2013-09-01 20:57:15 - Disposer technology has helped manage more than 77.3 billion pounds of food scraps, which wastewater treatment plants can use to generate biogas
Dubai, UAE [Sept. 1, 2013] – InSinkErator, a business of Emerson (NYSE: EMR) and the world’s largest manufacturer of food waste disposers and instant hot water dispensers for home and commercial use, is recognizing its 75th anniversary with the production of its 150 millionth disposer. This milestone comes at a time when InSinkErator disposers are playing an increasingly critical environmental role in managing food scraps, and are gaining popularity on a global scale.
“The rich history of InSinkErator positions our company well for future innovations,” said Tim Ferry, president of InSinkErator. “We estimate that InSinkErator has helped divert more than 77.3 billion pounds of food waste from landfills. That’s enough to fill train cars stretching from Los Angeles to New York
and back – twice. As we celebrate this important milestone, we also are pursuing the opportunities that lie ahead for us.”
Many of those opportunities can be found outside the United States, as InSinkErator expands to new markets in Asia, India, the Middle East, and Africa. In 2010, InSinkErator opened its offices in Dubai to market its world-class environmentally friendly line of products across discerning consumers in the region. The Middle East is one of the fastest growing environmental technology markets where consumers have become more aware of the need to prioritize green and eco-friendly products. As the development of infrastructure advances in these markets, governments are increasingly looking at ways to better manage the volume of food waste, a topic that InSinkErator has studied closely.
In fact, InSinkErator completed a Life Cycle Assessment study in 2011 to evaluate the environmental footprint of food waste management options. The intent of the study was to understand the impact of different food waste disposal processes such as wastewater treatment, landfill, incineration, and composting. The study found that managing food waste using a disposer has less environmental impact over other methods such as landfilling. Grinding food waste with a disposer and sending it via the wastewater stream to a treatment plant diverts it from landfills, and by using anaerobic digestion, the treatment plant can capture biogas in the form of methane. For instance, the Milwaukee Metropolitan Sewerage District is able to generate electricity from the methane created by the digestion of food waste in its wastewater system. San Francisco, Philadelphia and many other cities also extract energy from wastewater.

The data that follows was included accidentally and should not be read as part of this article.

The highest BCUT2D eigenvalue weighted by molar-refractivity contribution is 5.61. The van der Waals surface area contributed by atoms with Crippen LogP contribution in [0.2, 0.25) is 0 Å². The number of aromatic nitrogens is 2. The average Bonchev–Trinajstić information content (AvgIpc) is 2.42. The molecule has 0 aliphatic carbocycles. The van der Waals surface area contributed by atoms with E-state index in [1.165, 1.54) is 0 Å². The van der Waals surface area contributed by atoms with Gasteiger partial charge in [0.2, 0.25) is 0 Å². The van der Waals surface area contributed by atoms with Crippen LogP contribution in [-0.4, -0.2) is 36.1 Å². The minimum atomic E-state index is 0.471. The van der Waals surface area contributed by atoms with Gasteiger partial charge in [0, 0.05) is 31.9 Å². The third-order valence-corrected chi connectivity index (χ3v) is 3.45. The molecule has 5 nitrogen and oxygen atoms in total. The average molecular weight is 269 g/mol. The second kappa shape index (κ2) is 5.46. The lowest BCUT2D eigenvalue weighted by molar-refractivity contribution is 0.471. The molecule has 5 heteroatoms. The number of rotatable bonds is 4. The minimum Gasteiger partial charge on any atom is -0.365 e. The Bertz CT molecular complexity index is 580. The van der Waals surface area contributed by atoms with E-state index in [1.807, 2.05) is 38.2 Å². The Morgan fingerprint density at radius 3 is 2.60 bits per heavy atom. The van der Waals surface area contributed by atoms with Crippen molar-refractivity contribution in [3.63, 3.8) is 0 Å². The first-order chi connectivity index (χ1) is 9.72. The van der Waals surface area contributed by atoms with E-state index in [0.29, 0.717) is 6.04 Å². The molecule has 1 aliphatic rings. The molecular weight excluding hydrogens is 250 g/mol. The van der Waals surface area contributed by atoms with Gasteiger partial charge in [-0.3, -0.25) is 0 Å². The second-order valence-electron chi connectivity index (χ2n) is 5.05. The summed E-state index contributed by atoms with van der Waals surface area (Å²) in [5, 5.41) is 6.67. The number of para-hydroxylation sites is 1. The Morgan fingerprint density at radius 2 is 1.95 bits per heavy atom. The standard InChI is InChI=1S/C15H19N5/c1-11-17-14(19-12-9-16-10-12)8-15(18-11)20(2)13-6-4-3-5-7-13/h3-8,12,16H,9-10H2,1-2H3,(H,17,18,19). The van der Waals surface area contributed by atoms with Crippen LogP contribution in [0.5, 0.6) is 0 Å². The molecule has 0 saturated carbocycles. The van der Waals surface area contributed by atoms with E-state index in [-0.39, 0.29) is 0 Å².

“As we look forward to the next 75 years, and landfill bans on organic materials become more common, we’re exploring ways to broaden the use of food waste to generate biogas,” said Ferry. “For example, we’re looking at commercial institutions that manage large quantities of food waste, such as sports arenas, grocery stores, hotels, and academic institutions, and thinking about how best to process that food waste using an anaerobic digestion facility.”
On a different scale, InSinkErator disposers are being used to generate biogas for cooking in urban settlements and remote villages that do not have access to cooking gas or electricity. Dr. T.H. Culhane, a National Geographic Emerging Explorer, is working with InSinkErator to install disposers and community-scale anaerobic digesters in cities and villages in Latin America, the Middle East, Europe, the United States, Asia and Africa. In some places, people soon will be able to grind their food waste using InSinkErator-designed “bicycle disposers,” using human power in the absence of electricity.
For more information on InSinkErator innovations and the company’s history, visit www.insinkerator.com.